Does the adoption of soil carbon enhancing practices translate to increased farm yields? A case of maize yield from Western Kenya
Improving agricultural productivity to improve food security and feed the future generation is needed. One of the ways to achieve this is by adopting low-cost solutions such as soil carbon enhancing practices (SCEPs). Given the complexity of adoption decisions, technologies are either adopted as substitutes or complements. A structured survey was utilized to collect data from 334 households in Western Kenya to estimate the impact of adopting SCEPs in combination and identify challenges hindering the adoption of the technologies.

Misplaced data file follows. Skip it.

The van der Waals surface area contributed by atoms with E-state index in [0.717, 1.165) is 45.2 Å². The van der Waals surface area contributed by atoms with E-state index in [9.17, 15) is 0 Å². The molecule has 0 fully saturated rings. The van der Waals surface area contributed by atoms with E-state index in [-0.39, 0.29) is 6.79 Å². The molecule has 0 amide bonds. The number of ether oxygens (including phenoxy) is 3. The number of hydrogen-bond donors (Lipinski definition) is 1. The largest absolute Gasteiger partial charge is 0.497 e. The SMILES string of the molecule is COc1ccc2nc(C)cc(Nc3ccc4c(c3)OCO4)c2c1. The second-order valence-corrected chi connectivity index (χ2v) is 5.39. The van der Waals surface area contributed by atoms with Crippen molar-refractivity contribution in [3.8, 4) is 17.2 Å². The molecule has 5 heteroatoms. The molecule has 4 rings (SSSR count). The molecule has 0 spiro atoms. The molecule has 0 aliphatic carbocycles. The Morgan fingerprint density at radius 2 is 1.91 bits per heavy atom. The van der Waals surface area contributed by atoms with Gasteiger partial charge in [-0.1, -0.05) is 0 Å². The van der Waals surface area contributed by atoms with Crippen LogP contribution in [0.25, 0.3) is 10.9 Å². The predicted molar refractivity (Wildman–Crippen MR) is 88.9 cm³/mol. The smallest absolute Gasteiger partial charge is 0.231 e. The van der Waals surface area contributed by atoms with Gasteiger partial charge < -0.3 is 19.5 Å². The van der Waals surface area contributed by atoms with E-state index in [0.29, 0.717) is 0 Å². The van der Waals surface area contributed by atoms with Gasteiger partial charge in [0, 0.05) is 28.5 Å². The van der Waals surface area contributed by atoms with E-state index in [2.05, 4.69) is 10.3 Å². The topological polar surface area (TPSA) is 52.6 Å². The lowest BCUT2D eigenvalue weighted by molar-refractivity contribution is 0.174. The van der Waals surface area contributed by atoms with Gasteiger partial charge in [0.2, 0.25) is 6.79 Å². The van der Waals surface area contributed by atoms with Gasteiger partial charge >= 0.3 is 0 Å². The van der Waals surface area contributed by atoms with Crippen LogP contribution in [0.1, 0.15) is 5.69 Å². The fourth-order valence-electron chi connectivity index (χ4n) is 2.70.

Two models, namely a multinomial endogenous treatment effect model and a multi-valued treatment effect model under conditional independence, were utilized to assess the impact of adoption on maize yield. Key variables established to influence adoption were literacy level, tenure security, and market participation. It was further revealed that adopting farmyard manure, intercropping, and a combination of intercropping and farmyard manure had a significant and positive impact on maize yield. This creates a need to promote the adoption of low-cost SCEPs to increase productivity and food security.
Magambo Kanyenji, George; Oluoch-Kosura, Willis; Moraa Onyango, Cecilia; Karanja, Stanley Ng’ang’a.